The cult of expertise that’s flooding across the national schools conversation concerns me. It seems that, these days, anybody who has walked past a school in the last three or four decades is fully qualified to comment on your decisions, your craft, your technical skill and your capability to complete the task of educating.
I often make the joke that should merely using the system, even as a student a looooong time ago, qualify you fully as an educational expert – then surely using a toilet qualifies you as a plumber! Further, this subjective criticism seems to be more pointed and acute for Teachers than for any other profession. You wouldn’t tell your doctor how to fix your injured knee, you wouldn’t tell your lawyer how to build her concluding remarks to a jury and you wouldn’t tell your mechanic the only way you wish your car to be serviced. You trust their expertise. And above the petty squabbles over the minutiae what happens at school, it’s that absence of trust that is at the root of this problem.
So how do we begin the task of winning back the position of trusted advisors so that when a prominent shock jock speaks up on the edu-issue of the week, we don’t come under attack? I’d contend there are four key things that we can do to at least sneak us past the Alan Jones and Steve Prices of the airwaves:
1) Communicate through non-traditional means.
What works for the shock jocks is that they have a captive audience for the school run or the trip home from work. Your school or class newsletter doesn’t achieve that. But what does get their attention is their pride and joy … their children. Could you send home a video of the class work focus of the week starring your students? Could you run a weekday webinar (recorded for those who can’t attend) about how parents can help learning at home? Could you move on from print communication being your default means?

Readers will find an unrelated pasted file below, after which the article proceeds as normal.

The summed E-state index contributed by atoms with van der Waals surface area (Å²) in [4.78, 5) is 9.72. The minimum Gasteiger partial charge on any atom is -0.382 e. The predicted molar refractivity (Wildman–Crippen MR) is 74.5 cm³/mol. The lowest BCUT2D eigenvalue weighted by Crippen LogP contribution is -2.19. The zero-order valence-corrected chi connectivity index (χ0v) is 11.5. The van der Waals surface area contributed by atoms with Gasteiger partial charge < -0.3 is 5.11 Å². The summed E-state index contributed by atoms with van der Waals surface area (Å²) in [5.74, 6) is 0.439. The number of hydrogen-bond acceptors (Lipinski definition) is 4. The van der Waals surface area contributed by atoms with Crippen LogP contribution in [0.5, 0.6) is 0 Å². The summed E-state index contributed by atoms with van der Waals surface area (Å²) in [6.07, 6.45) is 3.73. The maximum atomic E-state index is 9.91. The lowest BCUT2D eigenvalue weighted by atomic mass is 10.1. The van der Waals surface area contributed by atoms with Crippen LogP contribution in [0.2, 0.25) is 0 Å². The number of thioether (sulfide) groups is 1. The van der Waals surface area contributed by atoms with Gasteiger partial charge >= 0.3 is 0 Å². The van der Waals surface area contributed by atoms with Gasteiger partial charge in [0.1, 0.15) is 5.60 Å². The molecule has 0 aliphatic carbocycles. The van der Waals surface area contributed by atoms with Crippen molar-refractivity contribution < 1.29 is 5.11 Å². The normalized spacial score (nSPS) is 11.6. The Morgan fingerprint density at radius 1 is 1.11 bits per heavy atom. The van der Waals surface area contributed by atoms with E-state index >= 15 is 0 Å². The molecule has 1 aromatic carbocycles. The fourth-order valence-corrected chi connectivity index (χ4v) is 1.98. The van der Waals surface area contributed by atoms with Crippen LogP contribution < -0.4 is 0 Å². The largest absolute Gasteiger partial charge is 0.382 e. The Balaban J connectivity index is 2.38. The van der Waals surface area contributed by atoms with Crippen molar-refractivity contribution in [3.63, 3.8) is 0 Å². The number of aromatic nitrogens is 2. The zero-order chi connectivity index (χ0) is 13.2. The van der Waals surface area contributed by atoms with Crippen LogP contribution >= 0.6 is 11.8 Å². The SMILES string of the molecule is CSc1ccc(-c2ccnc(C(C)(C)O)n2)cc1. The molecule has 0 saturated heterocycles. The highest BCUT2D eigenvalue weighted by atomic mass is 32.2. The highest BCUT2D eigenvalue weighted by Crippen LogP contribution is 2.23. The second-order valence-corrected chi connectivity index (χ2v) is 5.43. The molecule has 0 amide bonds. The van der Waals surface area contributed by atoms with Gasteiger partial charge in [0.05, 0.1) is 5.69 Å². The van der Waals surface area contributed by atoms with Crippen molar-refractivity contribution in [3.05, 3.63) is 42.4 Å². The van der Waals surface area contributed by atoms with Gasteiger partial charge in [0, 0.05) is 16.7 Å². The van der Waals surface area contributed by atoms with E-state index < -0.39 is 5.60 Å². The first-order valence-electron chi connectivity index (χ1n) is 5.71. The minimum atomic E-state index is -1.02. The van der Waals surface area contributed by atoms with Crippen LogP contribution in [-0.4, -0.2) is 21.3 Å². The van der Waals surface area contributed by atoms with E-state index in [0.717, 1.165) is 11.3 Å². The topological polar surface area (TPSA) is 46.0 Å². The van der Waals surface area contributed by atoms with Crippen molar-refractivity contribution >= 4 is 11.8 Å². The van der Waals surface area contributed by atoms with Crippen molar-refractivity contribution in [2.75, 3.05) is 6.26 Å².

2) Talk about your purpose and your expertise.
Eliminate from your key communicative devices all operational aspects that can be found out in other easy ways (such as TiqBiz). Talk about pedagogy (and use the word!), talk about learning outcomes, talk about contemporary learning approaches, talk about ICT integration and discuss how you are explicitly working with parents to build empathetic and successful citizens out of their children.
3) Get ahead of the game.
Ensure that your parents have heard multiple messages from you about your responses to poor behaviour choices, bullying, instructional style and your intentions for parental involvement … before the you-know-what hits the fan. At crisis point, parents become emotional and we say some outrageous, destructive and unproductive things when under duress if we don’t have a an information already in our heads to refer to. If there are no surprises when the challenges arise, then we’re far more likely to have them on our side.
4) Speak to the future.
As many parents are referencing their questions on a very outdated view of what the educative purpose is, it’s important to make distinctions between what school was for back then and what it’s actually for now. The Institute For The Future (University of Phoenix) recently released it’s Work Skills 2020 Report and the ten skills our kids will need. They include Sense Making, Social Intelligence, Novel & Adaptive Thinking, Cross-Cultural Competency, Computational Thinking, New-Media Literacy, Transdisciplinarity, Design Mindset, Congnitive Load Management and Virtual Collaboration. These are particularly handy hooks and justifications for why a child’s educative experience needs to be very different to the one we all had. They make the differences in your approach to previous approaches far more valid. And they make you sound outrageously clever too – so thanks ITFT!
In a nutshell, our parents are paying more attention to the voice on the wireless than to ours because of the authority with which that voice speaks. That authority doesn’t come from years of expertise, from mountains of research or from synthesising and evaluating contemporary approaches. That authority is a choice – they’ve chosen it for themselves. Your positioning as an authority, as a trusted advisor and as an expert is a choice too. And that choice, that confidence, needs to shine through in your communications to parents more than any mundane, operational task.